“One day, I just stopped feeling sorry for myself,” she said. “I said, ‘I’m going to get a job and go find a community of people.’”

She bonded with Aubrey Moore, the girlfriend of ISU defensive end Romeo McKnight, who transferred from Iowa and joined the team at the same time Brady did.

“We’ve been attached at the hip ever since,” Michaela said of Moore.

Michaela and Brady joined a Bible study group on Thursday nights at Vale Church in Bloomington with young couples just like them.

She now works at Bloomington’s Luxe Boutique as a fashion product photographer and appreciates the immense knowledge she has gained from her boss, Erin Dillard.

“She took me under her wing and showed me the ropes of fashion,” Michaela said. “I can’t imagine my life without her.”

Michaela recently started a second job, doing social media work and photography for Special Olympics Illinois.

Like Brady’s renewed football career, Michaela has plenty to be happy about.

“We have a great group of friends,” she said. “We have ‘family’ dinners, we like to call them.”

On the move again?

The future has plenty of unknowns, but Brady’s football fortunes are promising.

The Redbirds have a strong chance of returning to the FCS playoffs for the first time since 2016 with Brady at the helm.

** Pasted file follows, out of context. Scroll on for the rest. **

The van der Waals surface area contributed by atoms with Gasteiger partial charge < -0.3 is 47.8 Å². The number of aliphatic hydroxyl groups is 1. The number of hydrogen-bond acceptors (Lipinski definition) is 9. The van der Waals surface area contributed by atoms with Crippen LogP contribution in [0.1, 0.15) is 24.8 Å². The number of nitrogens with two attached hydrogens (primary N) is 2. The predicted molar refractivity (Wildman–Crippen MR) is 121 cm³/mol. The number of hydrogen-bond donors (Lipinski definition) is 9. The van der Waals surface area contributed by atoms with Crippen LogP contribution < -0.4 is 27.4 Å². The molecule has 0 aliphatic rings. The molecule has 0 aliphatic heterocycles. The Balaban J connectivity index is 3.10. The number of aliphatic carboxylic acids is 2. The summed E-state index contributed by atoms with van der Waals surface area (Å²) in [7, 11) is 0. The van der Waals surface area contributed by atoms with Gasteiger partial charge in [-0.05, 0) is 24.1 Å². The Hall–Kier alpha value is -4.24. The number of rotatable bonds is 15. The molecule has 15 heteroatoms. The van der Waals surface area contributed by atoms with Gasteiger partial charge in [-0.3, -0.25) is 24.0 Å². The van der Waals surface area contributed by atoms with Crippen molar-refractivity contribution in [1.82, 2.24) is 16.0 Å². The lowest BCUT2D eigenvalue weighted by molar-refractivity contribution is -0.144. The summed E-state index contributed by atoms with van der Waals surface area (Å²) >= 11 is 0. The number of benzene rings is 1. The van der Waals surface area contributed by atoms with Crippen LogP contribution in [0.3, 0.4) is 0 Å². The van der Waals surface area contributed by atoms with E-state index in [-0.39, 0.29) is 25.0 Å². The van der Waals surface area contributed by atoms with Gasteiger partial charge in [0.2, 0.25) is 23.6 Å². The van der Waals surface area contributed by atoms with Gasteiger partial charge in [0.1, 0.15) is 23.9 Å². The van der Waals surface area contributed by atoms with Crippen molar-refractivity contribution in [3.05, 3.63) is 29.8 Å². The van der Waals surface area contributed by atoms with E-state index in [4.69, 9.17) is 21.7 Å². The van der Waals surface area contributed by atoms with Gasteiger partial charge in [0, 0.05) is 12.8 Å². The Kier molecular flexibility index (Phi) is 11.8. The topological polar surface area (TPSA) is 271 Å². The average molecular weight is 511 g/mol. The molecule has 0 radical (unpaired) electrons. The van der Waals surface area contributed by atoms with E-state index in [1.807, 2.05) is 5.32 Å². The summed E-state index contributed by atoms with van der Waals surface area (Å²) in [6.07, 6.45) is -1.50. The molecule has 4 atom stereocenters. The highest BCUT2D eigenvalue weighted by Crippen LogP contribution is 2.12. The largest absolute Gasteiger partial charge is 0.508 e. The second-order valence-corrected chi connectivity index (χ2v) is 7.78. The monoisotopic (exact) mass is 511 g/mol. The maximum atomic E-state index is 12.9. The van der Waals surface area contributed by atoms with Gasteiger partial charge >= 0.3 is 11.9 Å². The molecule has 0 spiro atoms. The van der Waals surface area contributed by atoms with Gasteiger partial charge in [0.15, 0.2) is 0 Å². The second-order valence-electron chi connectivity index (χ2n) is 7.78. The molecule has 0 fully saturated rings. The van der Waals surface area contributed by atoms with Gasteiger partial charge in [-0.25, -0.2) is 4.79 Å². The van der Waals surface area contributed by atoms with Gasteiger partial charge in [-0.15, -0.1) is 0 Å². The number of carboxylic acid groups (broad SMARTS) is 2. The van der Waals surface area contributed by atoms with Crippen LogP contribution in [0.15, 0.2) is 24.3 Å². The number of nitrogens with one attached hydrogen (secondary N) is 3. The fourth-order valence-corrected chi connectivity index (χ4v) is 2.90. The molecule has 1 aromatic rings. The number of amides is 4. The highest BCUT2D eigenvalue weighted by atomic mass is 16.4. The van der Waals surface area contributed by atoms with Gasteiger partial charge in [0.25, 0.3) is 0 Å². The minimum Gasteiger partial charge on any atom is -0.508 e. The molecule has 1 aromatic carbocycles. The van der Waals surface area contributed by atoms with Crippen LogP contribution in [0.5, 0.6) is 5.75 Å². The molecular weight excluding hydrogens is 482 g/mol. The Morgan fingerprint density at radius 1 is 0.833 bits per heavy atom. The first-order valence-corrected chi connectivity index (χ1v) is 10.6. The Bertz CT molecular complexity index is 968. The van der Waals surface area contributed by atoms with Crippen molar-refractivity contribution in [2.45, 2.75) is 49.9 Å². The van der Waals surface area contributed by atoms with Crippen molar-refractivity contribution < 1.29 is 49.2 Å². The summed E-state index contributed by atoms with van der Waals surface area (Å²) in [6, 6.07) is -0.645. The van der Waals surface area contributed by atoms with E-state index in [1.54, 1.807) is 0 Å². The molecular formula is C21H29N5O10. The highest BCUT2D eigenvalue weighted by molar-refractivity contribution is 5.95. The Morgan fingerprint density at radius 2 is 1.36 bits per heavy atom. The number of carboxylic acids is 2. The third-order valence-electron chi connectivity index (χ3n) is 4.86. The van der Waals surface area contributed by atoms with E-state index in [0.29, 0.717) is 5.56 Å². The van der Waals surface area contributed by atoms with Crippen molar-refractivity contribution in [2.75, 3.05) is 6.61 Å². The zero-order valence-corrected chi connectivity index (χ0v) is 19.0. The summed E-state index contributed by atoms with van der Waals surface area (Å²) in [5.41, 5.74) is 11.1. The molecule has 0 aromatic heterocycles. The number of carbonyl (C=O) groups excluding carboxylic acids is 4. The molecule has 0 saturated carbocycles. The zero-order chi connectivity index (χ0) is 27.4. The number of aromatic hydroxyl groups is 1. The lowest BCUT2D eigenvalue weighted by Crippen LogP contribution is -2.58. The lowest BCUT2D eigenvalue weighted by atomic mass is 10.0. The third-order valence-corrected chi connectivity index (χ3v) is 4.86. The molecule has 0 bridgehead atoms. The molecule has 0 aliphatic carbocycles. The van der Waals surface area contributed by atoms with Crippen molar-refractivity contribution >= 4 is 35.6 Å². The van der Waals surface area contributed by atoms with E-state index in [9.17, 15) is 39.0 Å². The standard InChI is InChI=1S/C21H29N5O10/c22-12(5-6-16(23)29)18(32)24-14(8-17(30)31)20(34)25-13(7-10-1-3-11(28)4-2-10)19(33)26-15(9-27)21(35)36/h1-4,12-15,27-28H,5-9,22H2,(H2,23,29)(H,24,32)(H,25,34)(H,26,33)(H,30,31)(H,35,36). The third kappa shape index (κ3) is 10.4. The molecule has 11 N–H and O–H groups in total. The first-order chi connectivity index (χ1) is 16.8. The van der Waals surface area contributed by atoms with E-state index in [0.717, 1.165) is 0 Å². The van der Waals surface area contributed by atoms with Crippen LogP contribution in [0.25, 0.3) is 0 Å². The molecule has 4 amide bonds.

He was recently named to the Senior Bowl Watch List of FCS players in the running for the annual postseason showcase for NFL teams.

Pro scouts know his name and are finding their way to ISU games and practices.

“If you would’ve told me two years ago that (I’d) be on the Senior Bowl Watch List and shaking scouts’ hands …,” he said. “I definitely see a brighter future.”

Michaela said Brady thought about quitting football two years ago, but the game has provided plenty of joy since coming to Normal.

“It’s surreal to me,” she said. “He’s in such a different situation now.”

There’s one situation, though, that the couple hasn’t solved in central Illinois.

“If there’s one thing, it’s sweet tea, man,” Brady said, shaking his head. “They don’t have any good sweet tea around here.”